The Gone-Away World is, first and foremost, a very funny novel. A sprawling adventure spanning decades, it never misses a chance to laugh at the absurdity of life as—as the narrator so aptly puts it—hairless mammals. I always appreciate this outlook, because we are ridiculous, highly flawed creatures making our way as best we can.
The story begins in a bar in what appears to be the wilderness, but we soon find out to be postapocalyptic England—sort of. A mini-disaster has just happened, a large fire burning up the pipe that is the lifeline to the entire region, and our narrator is a member of the crew called in to put it out. What is the Jorgmund Pipe, exactly, and what is FOX, the necessary ingredient for life on earth? We go back to the beginning of the narrator’s life to find out what happened before, during, and after the Go Away War that made the world what it is today.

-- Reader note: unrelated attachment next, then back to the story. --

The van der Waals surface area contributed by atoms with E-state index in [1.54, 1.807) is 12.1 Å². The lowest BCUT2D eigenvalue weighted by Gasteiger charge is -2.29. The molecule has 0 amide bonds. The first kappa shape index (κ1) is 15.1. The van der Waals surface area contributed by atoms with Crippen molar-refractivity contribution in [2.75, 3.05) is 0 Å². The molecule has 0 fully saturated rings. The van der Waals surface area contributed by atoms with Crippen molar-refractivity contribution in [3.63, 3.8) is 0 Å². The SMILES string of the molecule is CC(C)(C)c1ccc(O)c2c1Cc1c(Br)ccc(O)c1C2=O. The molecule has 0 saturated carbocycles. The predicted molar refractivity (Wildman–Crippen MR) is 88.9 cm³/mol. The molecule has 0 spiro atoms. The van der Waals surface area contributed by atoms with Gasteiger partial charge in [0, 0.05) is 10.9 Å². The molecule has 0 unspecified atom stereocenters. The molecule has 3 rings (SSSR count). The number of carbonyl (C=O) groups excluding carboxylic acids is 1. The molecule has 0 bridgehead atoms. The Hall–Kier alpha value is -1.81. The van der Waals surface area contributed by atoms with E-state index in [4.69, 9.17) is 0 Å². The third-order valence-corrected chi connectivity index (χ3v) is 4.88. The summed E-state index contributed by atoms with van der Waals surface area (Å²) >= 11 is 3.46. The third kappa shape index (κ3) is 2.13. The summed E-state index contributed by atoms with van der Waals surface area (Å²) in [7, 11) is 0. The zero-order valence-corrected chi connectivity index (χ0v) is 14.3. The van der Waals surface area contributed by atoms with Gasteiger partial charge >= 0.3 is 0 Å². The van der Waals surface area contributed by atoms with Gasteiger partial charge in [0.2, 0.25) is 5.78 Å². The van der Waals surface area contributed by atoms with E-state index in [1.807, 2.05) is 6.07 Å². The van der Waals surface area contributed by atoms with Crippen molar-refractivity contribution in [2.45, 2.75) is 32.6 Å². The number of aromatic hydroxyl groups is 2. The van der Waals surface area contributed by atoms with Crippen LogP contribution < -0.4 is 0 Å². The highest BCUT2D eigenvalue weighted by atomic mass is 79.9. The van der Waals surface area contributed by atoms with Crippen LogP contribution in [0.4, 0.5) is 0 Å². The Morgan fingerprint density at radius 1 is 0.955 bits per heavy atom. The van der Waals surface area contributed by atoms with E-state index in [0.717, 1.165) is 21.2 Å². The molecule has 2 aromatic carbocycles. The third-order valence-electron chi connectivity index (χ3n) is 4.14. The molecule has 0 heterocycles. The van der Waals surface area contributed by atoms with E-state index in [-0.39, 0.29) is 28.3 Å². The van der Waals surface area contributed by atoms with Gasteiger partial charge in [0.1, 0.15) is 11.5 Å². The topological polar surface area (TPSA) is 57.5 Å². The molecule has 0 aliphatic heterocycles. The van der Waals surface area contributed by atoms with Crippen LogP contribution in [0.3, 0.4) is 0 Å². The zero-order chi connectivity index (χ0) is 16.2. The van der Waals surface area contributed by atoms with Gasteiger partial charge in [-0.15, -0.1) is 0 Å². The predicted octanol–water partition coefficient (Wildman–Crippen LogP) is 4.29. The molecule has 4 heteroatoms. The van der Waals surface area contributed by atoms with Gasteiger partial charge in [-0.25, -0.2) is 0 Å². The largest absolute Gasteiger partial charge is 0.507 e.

From here, the novel covers everything—a whole life, from childhood friendship through schooling through university life and first loves and first radicalisms through the military. As a teenager our protagonist began studying martial arts; he had no aptitude for the “hard forms” his best friend Gonzo excelled at and so apprenticed himself to Master Wu, practitioner of the soft-form gong fu in the style of the Voiceless Dragon. Fellow student Elisabeth is smart, mysterious, sexy, and ultimately untouchable, even years later when the two mourn Master Wu’s death together.
In the military, our narrator is, we find out, involved somehow in the creation of a new generation of weapon: the Go Away Bomb. It will make the enemy Go Away. There is a bit of a physics-related explanation of what this means, but it’s important only in
Continue reading The Gone-Away World by Nick Harkaway